First-time writer-director Michael Koch discusses his TIFF16 film Marija, an unconventional story of female empowerment about an immigrant woman in search of her independence above all else.
My favourite TIFF film this year was Michael Koch’s Marija, which follows its eponymous subject as she steals, performs sexual favours, and works as a translator to save money to teden her own hair salon. Set in Dortmund, Germany, Marija (theatre actress Margarita Breitkreiz, compelling in the role) lives on the edge of morality, making questionable life choices in order to succeed with her business plans. For instance, she offers her rent collector sexual favours in order to avoid paying rent. But she’s never a victim: she has full autonomy over her actions. When Marija meets a man named Georgi (Georg Friedrich), she must decide whether she will allow love into her life or put her own career goals first.
It took Koch five years to write the screenplay, so long that his co-writer, Juliane Grossheim, couldn’t stay on to finish it with him. Koch’s main inspiration was to “write a story about a woman who doesn’t accept her role as a victim. She is cleaning hotel rooms and she’s saying, ‘No I don’t want to [live this life].’ This is what society gives her,” Koch explained. ”She’s ambiguous, and I think that’s really interesting to watch. You never know where she’s going or what she’s doing.”
After writing and casting the film, Koch rewrote each “role in the film for the [specific] actor” so that they didn’t “have to really act [the] role.” Because Georg Friedrich constantly smoked menthol cigarettes, the director had his character do so in the film. Similarly, Breitkreiz herself only had one close friend, a friend with whom she would speak her native language of Russian, so Koch changed Marija’s best friend Olga to match.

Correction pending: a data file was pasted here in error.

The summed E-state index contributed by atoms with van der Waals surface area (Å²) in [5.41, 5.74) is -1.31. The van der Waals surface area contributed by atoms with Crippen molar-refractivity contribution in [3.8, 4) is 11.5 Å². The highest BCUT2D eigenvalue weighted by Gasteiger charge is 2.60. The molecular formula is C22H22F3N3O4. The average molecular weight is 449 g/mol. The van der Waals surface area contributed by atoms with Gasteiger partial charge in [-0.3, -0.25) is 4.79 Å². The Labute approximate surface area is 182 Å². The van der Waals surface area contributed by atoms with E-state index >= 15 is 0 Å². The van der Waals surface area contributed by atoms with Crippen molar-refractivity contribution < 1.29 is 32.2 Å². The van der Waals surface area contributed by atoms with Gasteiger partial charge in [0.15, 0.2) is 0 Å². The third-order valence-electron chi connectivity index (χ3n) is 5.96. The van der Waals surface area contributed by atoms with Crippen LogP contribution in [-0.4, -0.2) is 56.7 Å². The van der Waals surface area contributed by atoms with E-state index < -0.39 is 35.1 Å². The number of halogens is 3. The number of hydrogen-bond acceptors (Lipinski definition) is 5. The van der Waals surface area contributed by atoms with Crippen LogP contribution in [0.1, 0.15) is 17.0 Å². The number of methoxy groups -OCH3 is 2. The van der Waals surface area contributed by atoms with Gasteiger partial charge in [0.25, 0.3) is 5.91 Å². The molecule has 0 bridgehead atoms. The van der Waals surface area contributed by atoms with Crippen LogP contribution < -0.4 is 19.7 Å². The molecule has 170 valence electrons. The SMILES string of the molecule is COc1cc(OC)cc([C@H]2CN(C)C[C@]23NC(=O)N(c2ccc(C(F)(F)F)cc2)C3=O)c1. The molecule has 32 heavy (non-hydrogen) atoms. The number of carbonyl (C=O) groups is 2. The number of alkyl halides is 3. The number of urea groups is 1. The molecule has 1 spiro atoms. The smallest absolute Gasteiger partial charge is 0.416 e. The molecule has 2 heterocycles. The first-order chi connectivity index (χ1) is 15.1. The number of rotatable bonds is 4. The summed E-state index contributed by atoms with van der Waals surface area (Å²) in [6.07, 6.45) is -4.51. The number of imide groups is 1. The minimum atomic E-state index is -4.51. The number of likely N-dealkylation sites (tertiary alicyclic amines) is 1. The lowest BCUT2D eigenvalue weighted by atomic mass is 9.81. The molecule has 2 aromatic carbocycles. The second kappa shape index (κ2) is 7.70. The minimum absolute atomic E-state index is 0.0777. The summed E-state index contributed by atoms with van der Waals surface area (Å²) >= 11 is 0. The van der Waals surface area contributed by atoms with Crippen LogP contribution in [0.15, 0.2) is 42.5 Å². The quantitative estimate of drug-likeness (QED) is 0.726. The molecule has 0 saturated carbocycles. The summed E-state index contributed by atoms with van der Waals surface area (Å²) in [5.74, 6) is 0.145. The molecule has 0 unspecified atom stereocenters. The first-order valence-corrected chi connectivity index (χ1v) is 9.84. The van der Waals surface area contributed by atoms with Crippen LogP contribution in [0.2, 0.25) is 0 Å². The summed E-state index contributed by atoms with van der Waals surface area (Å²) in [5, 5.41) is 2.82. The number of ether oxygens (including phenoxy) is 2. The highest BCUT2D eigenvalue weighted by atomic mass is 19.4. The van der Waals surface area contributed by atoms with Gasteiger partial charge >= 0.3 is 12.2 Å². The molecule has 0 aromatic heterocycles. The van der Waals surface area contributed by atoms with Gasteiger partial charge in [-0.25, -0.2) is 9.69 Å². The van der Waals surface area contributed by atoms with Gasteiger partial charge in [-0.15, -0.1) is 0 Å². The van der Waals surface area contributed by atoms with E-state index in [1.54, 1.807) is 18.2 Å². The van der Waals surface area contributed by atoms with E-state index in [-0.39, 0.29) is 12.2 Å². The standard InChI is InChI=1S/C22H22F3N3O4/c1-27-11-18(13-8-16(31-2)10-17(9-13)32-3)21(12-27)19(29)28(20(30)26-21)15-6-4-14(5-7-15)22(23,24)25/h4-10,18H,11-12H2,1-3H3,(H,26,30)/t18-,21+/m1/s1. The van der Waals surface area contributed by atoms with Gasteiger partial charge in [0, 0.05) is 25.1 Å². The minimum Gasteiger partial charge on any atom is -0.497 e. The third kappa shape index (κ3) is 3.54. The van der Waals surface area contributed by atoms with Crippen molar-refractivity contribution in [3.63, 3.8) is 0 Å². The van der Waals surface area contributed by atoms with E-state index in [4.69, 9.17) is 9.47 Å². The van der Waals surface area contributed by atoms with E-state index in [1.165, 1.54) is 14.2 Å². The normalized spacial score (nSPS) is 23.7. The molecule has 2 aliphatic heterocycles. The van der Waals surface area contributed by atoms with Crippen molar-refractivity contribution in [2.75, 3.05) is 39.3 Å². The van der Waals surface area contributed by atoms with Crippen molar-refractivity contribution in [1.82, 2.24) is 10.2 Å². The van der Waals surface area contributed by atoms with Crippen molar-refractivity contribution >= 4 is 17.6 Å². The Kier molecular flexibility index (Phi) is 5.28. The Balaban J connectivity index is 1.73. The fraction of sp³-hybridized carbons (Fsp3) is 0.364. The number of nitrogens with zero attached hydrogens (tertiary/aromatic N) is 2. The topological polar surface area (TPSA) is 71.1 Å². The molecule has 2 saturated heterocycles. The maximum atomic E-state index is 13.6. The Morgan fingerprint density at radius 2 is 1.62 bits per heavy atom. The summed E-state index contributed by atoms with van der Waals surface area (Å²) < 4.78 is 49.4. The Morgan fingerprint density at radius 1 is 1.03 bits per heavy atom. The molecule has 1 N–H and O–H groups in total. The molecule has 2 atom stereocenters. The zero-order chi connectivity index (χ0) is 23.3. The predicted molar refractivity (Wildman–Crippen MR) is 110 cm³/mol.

Koch and his director of photography, Bernhard Keller, opted to shoot Marija from behind or in side profile throughout the film. In the beginning of the film, we follow “Marjia from behind because she has no story yet. She has no place in society. Then, you get to know her during the story, and [in] the end, you see her from [the] front. Now she’s got a little place in society,” with her own hair salon. Marija is “really focused. She doesn’t look right [or] left, [and] she doesn’t look behind her. She [regrets] nothing.”
To ensure he captured the authentic immigrant experience, Koch talked with Dortmund immigrants about their lives. He would sit in coffee shops to inhabit the environment. “This is an amazing area, [with] people from over 130 countries living there,” Koch explained. “The little roles in the film, there’s no actors, [just people I met [in Dortmund],” Koch proudly declared. He collected little stories from interviews with immigrants and put them into the film. For example, one story that he had heard became the scene where Marija takes a man from Romania to the doctor to have his leg examined so she can translate the interaction. “I didn’t invent one story in the film,” Koch affirmed.
Commitment and love do not play a role in the relationships of the film; instead they are purely transactional. Real love is a “luxury. It’s always the thing you cannot afford,” said Koch. He was also adamant that the immigrant experience shouldn’t be romanticized, which is why Koch opted for a bittersweet ending. Marija succeeds at opening her own business, but it’s at the cost of her romantic relationship with Georgi, her boss.
When Georgi confronts Marija about leaving Germany, “she’s lying [when she says], ‘’No I don’t have any feeling for you.’ She just wants to say, ‘I’m sorry, you are really important for me, but I have to stay here,’ [which is] sad.” But she’s finally self-sufficient, which Koch reveals is “an important step [towards a] more self determined life. The next guy she’ll meet will [result in] a different relationship because now, she’s [at a different] point.”